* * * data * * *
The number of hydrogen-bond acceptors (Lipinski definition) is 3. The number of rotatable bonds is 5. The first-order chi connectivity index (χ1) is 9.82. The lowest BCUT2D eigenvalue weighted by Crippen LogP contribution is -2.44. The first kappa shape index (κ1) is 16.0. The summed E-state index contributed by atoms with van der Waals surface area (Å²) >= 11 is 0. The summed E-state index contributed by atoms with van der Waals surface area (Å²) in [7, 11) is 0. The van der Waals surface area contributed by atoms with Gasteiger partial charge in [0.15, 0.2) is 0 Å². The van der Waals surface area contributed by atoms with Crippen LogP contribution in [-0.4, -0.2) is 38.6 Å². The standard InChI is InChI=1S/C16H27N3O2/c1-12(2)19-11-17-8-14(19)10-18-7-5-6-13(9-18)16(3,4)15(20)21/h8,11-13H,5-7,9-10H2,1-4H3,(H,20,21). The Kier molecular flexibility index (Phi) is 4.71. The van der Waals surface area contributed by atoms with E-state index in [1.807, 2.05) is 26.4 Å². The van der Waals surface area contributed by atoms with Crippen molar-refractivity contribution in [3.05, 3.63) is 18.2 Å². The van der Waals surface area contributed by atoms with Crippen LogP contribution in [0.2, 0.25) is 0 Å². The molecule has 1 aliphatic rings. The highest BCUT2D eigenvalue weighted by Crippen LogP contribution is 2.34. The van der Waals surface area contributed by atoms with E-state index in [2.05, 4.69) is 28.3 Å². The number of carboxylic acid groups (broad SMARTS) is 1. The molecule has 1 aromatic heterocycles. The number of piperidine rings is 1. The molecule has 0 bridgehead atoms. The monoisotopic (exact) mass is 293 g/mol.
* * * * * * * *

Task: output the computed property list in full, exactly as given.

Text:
The number of hydrogen-bond acceptors (Lipinski definition) is 3. The number of rotatable bonds is 5. The first-order chi connectivity index (χ1) is 9.82. The lowest BCUT2D eigenvalue weighted by Crippen LogP contribution is -2.44. The first kappa shape index (κ1) is 16.0. The summed E-state index contributed by atoms with van der Waals surface area (Å²) >= 11 is 0. The summed E-state index contributed by atoms with van der Waals surface area (Å²) in [7, 11) is 0. The van der Waals surface area contributed by atoms with Gasteiger partial charge in [0.15, 0.2) is 0 Å². The van der Waals surface area contributed by atoms with Crippen LogP contribution in [-0.4, -0.2) is 38.6 Å². The standard InChI is InChI=1S/C16H27N3O2/c1-12(2)19-11-17-8-14(19)10-18-7-5-6-13(9-18)16(3,4)15(20)21/h8,11-13H,5-7,9-10H2,1-4H3,(H,20,21). The Kier molecular flexibility index (Phi) is 4.71. The van der Waals surface area contributed by atoms with E-state index in [1.807, 2.05) is 26.4 Å². The van der Waals surface area contributed by atoms with Crippen molar-refractivity contribution in [3.05, 3.63) is 18.2 Å². The van der Waals surface area contributed by atoms with Crippen LogP contribution in [0.2, 0.25) is 0 Å². The molecule has 1 aliphatic rings. The highest BCUT2D eigenvalue weighted by Crippen LogP contribution is 2.34. The van der Waals surface area contributed by atoms with E-state index in [2.05, 4.69) is 28.3 Å². The number of carboxylic acid groups (broad SMARTS) is 1. The molecule has 1 aromatic heterocycles. The number of piperidine rings is 1. The molecule has 0 bridgehead atoms. The monoisotopic (exact) mass is 293 g/mol.